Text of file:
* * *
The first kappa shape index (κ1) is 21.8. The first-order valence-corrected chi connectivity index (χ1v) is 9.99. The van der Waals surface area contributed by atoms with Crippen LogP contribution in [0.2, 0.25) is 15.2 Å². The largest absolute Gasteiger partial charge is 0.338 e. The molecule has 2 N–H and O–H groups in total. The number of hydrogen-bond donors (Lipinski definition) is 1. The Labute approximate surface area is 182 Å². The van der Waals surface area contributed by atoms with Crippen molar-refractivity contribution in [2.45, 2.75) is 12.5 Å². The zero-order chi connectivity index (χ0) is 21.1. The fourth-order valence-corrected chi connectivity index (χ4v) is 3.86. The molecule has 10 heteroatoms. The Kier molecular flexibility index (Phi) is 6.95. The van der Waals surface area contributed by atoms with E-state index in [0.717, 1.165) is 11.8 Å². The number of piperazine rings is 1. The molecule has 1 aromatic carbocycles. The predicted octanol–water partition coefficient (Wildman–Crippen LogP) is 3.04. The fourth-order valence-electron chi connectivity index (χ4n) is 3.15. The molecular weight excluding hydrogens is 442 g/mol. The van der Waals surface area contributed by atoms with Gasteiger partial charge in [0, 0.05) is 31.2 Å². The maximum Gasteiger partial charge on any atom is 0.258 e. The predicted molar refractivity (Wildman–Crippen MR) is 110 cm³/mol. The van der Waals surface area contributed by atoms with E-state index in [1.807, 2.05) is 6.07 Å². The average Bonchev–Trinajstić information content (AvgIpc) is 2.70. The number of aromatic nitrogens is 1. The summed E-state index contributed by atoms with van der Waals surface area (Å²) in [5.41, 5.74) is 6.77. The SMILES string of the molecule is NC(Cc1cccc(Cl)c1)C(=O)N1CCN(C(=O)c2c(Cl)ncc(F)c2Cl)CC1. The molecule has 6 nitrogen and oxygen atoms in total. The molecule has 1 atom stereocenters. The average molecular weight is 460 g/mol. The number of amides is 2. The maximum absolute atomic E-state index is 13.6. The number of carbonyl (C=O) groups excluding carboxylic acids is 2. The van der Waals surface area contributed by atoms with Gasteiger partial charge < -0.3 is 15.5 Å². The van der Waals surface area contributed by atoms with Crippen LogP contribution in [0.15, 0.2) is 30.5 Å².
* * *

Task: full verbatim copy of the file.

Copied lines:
The first kappa shape index (κ1) is 21.8. The first-order valence-corrected chi connectivity index (χ1v) is 9.99. The van der Waals surface area contributed by atoms with Crippen LogP contribution in [0.2, 0.25) is 15.2 Å². The largest absolute Gasteiger partial charge is 0.338 e. The molecule has 2 N–H and O–H groups in total. The number of hydrogen-bond donors (Lipinski definition) is 1. The Labute approximate surface area is 182 Å². The van der Waals surface area contributed by atoms with Crippen molar-refractivity contribution in [2.45, 2.75) is 12.5 Å². The zero-order chi connectivity index (χ0) is 21.1. The fourth-order valence-corrected chi connectivity index (χ4v) is 3.86. The molecule has 10 heteroatoms. The Kier molecular flexibility index (Phi) is 6.95. The van der Waals surface area contributed by atoms with E-state index in [0.717, 1.165) is 11.8 Å². The number of piperazine rings is 1. The molecule has 1 aromatic carbocycles. The predicted octanol–water partition coefficient (Wildman–Crippen LogP) is 3.04. The fourth-order valence-electron chi connectivity index (χ4n) is 3.15. The molecular weight excluding hydrogens is 442 g/mol. The van der Waals surface area contributed by atoms with Gasteiger partial charge in [0, 0.05) is 31.2 Å². The maximum Gasteiger partial charge on any atom is 0.258 e. The predicted molar refractivity (Wildman–Crippen MR) is 110 cm³/mol. The van der Waals surface area contributed by atoms with E-state index in [1.807, 2.05) is 6.07 Å². The average Bonchev–Trinajstić information content (AvgIpc) is 2.70. The number of aromatic nitrogens is 1. The summed E-state index contributed by atoms with van der Waals surface area (Å²) in [5.41, 5.74) is 6.77. The SMILES string of the molecule is NC(Cc1cccc(Cl)c1)C(=O)N1CCN(C(=O)c2c(Cl)ncc(F)c2Cl)CC1. The molecule has 6 nitrogen and oxygen atoms in total. The molecule has 1 atom stereocenters. The average molecular weight is 460 g/mol. The number of amides is 2. The maximum absolute atomic E-state index is 13.6. The number of carbonyl (C=O) groups excluding carboxylic acids is 2. The van der Waals surface area contributed by atoms with Gasteiger partial charge < -0.3 is 15.5 Å². The van der Waals surface area contributed by atoms with Crippen LogP contribution in [0.15, 0.2) is 30.5 Å².